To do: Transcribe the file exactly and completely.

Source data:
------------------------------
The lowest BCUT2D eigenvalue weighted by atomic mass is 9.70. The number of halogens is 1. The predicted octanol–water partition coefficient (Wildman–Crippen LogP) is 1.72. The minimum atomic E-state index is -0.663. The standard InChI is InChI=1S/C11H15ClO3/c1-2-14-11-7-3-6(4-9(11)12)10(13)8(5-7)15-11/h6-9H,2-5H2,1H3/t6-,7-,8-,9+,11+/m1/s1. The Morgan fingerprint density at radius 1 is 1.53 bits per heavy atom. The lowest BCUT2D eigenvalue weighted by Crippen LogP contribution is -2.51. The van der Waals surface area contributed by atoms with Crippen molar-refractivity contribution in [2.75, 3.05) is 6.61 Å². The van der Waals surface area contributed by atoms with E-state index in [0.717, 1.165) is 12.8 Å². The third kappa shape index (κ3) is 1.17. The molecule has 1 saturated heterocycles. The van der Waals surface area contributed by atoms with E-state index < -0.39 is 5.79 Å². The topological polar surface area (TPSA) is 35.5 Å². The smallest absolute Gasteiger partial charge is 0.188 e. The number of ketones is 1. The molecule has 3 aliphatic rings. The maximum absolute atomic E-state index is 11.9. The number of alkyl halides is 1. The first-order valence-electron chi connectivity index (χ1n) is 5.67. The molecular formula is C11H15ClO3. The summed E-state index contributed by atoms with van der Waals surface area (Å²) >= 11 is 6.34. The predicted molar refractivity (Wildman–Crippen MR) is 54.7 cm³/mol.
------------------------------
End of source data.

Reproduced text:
The lowest BCUT2D eigenvalue weighted by atomic mass is 9.70. The number of halogens is 1. The predicted octanol–water partition coefficient (Wildman–Crippen LogP) is 1.72. The minimum atomic E-state index is -0.663. The standard InChI is InChI=1S/C11H15ClO3/c1-2-14-11-7-3-6(4-9(11)12)10(13)8(5-7)15-11/h6-9H,2-5H2,1H3/t6-,7-,8-,9+,11+/m1/s1. The Morgan fingerprint density at radius 1 is 1.53 bits per heavy atom. The lowest BCUT2D eigenvalue weighted by Crippen LogP contribution is -2.51. The van der Waals surface area contributed by atoms with Crippen molar-refractivity contribution in [2.75, 3.05) is 6.61 Å². The van der Waals surface area contributed by atoms with E-state index in [0.717, 1.165) is 12.8 Å². The third kappa shape index (κ3) is 1.17. The molecule has 1 saturated heterocycles. The van der Waals surface area contributed by atoms with E-state index < -0.39 is 5.79 Å². The topological polar surface area (TPSA) is 35.5 Å². The smallest absolute Gasteiger partial charge is 0.188 e. The number of ketones is 1. The molecule has 3 aliphatic rings. The maximum absolute atomic E-state index is 11.9. The number of alkyl halides is 1. The first-order valence-electron chi connectivity index (χ1n) is 5.67. The molecular formula is C11H15ClO3. The summed E-state index contributed by atoms with van der Waals surface area (Å²) >= 11 is 6.34. The predicted molar refractivity (Wildman–Crippen MR) is 54.7 cm³/mol.